But, accusing the regional authorities of pressuring potential court witnesses, they say they are resigned that two other ongoing lawsuits will be found in their favor.
The one court ruling invalidated the election results at the No. 426 precinct in the village of Novoandrosovka, said Nikolai Ivanov, secretary of the Kursk branch of the Communist Party. The court found that 104 ballots of the 610 votes cast had been tampered with.
"Zyuganov would have won if those ballots were not spoiled," Ivanov said in a telephone interview, adding that the Communist candidate had received 95 of the 104 changed ballots.
Zyuganov did win a majority in four precincts of Kursk. The heads of two of those districts, Zheleznogorsk and Kurchatov, were fired by Kursk regional Governor Alexander Rutskoi - supposedly for reasons other than the vote - shortly after the elections.
"Of course the official reason for the firing of those two was different from the real reason and you will never be able to prove the real reason," said Ivan Zhukov, the acting head of the Kursk regional parliament and the founder of the local branch of the Agrarian Party.
The leadership of the other two districts, Shchigrovo and Manturovo, has remained in place. Ivanov said the Shchigrovo and Manturovo leaders had been elected into office, while the two who had been sacked had been appointed by Rutskoi.
Courts are still reviewing the other two Communist cases, including a complaint filed against Rutskoi accusing him of forcing the region's residents to vote for Vladimir Putin.
"Rutskoi in televised speeches ordered people to vote for Putin and was blaming Zyuganov of all possible sins," Ivanov said.
The Communists say they are fighting an uphill battle with those suits because witnesses are increasingly reluctant to testify.
"Our problem is that when we started to go to court, many witnesses backed away from their earlier testimonies," Ivanov said. "Tremendous pressure has been put on them."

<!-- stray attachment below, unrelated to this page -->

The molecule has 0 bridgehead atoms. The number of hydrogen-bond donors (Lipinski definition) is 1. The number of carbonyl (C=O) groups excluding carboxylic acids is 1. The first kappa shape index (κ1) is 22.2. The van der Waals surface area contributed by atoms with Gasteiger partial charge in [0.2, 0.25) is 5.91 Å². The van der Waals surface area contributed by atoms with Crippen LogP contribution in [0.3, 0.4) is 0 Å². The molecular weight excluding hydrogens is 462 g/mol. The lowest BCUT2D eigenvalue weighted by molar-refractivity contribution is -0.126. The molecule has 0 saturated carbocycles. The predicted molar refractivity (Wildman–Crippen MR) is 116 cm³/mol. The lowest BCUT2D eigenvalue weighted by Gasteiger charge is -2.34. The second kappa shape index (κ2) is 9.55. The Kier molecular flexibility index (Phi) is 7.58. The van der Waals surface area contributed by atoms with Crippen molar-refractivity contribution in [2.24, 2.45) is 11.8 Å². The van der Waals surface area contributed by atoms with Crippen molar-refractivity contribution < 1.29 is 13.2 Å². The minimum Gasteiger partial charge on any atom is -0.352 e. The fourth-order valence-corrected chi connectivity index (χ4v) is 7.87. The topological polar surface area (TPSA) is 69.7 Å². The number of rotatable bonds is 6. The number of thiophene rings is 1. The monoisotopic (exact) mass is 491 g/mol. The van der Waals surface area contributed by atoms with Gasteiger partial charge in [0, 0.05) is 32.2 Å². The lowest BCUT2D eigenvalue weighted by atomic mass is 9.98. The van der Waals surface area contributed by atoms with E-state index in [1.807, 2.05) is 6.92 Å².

Zhukov said that pressure went back even before the elections.
"The pressure was huge, enormous, gigantic," he said. "I just don't have words to describe its scale."
Zhukov said regional government officials had held routine talks with the heads of companies and farms to discuss the vote.
"Staff from the governor's office regularly went to the districts and worked there for days preparing the electorate," he said.
"We were not invited to those meetings, but many district administration heads called us and told us about what was happening," he added. "They were told what percentage of the votes must be cast for Putin."
Zhukov declined to give further details and would not name any of the regional heads, saying that most of them had been appointed by the governor and could lose their jobs.
The Kursk Communist Party newspaper Golos Naroda (The Voice of People) wrote in a recent editorial that pressure from the governor's office had led to blackmail and threats on the electorate.
"We are positive that the results of the elections would have been different if the electorate had not blackmailed, threatened and pressured," the newspaper said. "Unfortunately, some district administration leaders and other officials gave in to the threats and did their best to make people vote for Putin, fearing that if they did not their districts would be deprived of loans, discounts on machinery and fuel, and that they could lose their own posts."
However, Zhukov said he does not believe that the initiative to pressure the electorate had come from the Kremlin.
"Of course it was from Rutskoi, who wanted to show his loyalty," he said. "But by doing this, he has made it worse for Putin."